CEO Roundup—Truss puts SMBs in their places, GoDaddy CEO goes into retirement

Office Building
Truss, a company that helps SMBs find office space online, has raised $7.7M in a financing round.

Truss raises $7.7M to help SMBs find office space online

Commercial real estate tech startup Truss has raised a new round of funding to help small companies use technology to find office space, AmericanInno reported on Aug. 23. The company accrued $7.7 million in a series A financing round, bringing its total funding to more than $9 million since its launch in 2016. The round was led by Navitas Capital, with participation from Hyde Park Angels, Hyde Park Venture Partners, and others. Truss is a tech-enabled brokerage that enables SMBs needing space under 10,000 square feet to handle all aspects of the office search from one platform. Businesses can search for spaces, virtually tour the inside, negotiate price and sign lease documents all on Truss’ site. The startup uses machine learning and data science to help find properties that best fit a business’s needs, and it uses artificial intelligence to help advise clients on the fair market price for a space. Truss said it will use the new funding for market expansion and product development. (AmericanInno)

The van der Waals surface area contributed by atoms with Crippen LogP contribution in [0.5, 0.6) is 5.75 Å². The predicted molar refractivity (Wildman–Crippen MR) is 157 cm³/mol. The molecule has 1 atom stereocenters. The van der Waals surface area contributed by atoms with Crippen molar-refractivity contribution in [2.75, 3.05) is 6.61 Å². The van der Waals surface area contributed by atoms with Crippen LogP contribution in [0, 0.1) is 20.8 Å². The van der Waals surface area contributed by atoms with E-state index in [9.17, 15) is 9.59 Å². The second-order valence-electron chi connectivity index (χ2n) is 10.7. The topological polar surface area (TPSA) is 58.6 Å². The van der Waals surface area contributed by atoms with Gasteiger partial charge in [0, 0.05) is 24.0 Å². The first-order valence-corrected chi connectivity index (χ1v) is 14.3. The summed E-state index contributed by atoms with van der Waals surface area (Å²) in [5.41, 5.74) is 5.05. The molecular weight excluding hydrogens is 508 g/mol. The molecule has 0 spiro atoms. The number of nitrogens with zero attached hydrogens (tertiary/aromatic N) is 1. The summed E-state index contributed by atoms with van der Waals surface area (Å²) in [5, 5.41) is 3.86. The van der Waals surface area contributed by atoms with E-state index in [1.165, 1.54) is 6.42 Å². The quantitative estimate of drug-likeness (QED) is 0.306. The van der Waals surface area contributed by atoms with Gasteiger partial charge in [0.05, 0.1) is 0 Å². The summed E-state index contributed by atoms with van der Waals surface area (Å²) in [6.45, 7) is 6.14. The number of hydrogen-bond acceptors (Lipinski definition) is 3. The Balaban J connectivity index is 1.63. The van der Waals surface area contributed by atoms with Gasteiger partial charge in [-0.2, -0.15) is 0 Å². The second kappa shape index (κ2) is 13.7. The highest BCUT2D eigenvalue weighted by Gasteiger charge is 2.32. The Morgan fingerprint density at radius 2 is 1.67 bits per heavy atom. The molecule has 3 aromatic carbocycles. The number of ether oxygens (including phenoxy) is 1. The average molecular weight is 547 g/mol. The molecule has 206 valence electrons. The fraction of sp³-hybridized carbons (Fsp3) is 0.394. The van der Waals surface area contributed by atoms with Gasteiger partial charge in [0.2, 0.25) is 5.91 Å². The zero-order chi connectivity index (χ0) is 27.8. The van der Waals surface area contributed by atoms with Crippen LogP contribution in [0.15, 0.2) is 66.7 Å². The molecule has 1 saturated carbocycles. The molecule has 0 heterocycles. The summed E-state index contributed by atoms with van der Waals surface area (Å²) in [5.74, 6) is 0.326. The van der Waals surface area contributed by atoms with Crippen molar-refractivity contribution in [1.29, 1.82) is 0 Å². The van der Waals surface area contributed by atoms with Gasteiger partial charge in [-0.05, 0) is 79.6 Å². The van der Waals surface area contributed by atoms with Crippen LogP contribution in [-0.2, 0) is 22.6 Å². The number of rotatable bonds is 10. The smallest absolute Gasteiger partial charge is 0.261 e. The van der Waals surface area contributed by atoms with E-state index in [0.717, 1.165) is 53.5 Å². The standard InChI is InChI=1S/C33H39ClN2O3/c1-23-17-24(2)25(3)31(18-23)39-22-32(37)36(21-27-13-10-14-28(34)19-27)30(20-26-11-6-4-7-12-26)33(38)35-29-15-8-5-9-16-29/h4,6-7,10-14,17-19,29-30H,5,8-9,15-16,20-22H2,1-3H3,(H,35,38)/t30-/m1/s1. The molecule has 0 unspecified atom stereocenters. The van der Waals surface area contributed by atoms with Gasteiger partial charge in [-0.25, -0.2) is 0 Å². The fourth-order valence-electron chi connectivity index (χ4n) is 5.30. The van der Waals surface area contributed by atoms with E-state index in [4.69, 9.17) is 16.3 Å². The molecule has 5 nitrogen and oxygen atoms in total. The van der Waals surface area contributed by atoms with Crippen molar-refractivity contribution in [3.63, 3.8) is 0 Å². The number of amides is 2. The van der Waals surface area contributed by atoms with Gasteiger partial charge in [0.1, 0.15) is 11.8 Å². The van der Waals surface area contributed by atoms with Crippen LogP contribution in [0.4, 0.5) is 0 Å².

GoDaddy COO Scott Wagner to resume CEO job at year-end

Web hosting company GoDaddy announced on Aug. 22 that COO Scott Wagner will resume the company’s top post after CEO Blake Irving retires at year’s end. Irving, however, will remain on the technology company’s board through June 2018, according to a report by The Wall Street Journal. For Wagner, who joined GoDaddy from private-equity firm KKR, this will represent a second stint as chief executive. As a key member of the KKR team that helped take GoDaddy private in 2011, Wagner accepted the post in the interim before Irving—until then chief product officer at Yahoo—joined GoDaddy in Jan. 2013. “GoDaddy has become the starting place for getting an idea online, and we’ve been incredibly successful with nearly 17 million customers around the world,” Wagner said in a statement. “There remains a huge strategic opportunity for GoDaddy—innovating across our product portfolio and technical platform, engaging more frequently with our existing customers, and continuing to serve new geographic markets and customer segments.” Earlier this month, GoDaddy hit the headlines when the company told neo-Nazi website Daily Stormer it would no longer serve as its website because the group had violated the terms of service agreement by “promoting, encouraging, or otherwise engaging in violence against any person” after clashes Aug. 13 between white supremacists and protesters in Charlottesville, Virginia. (The Wall Street Journal)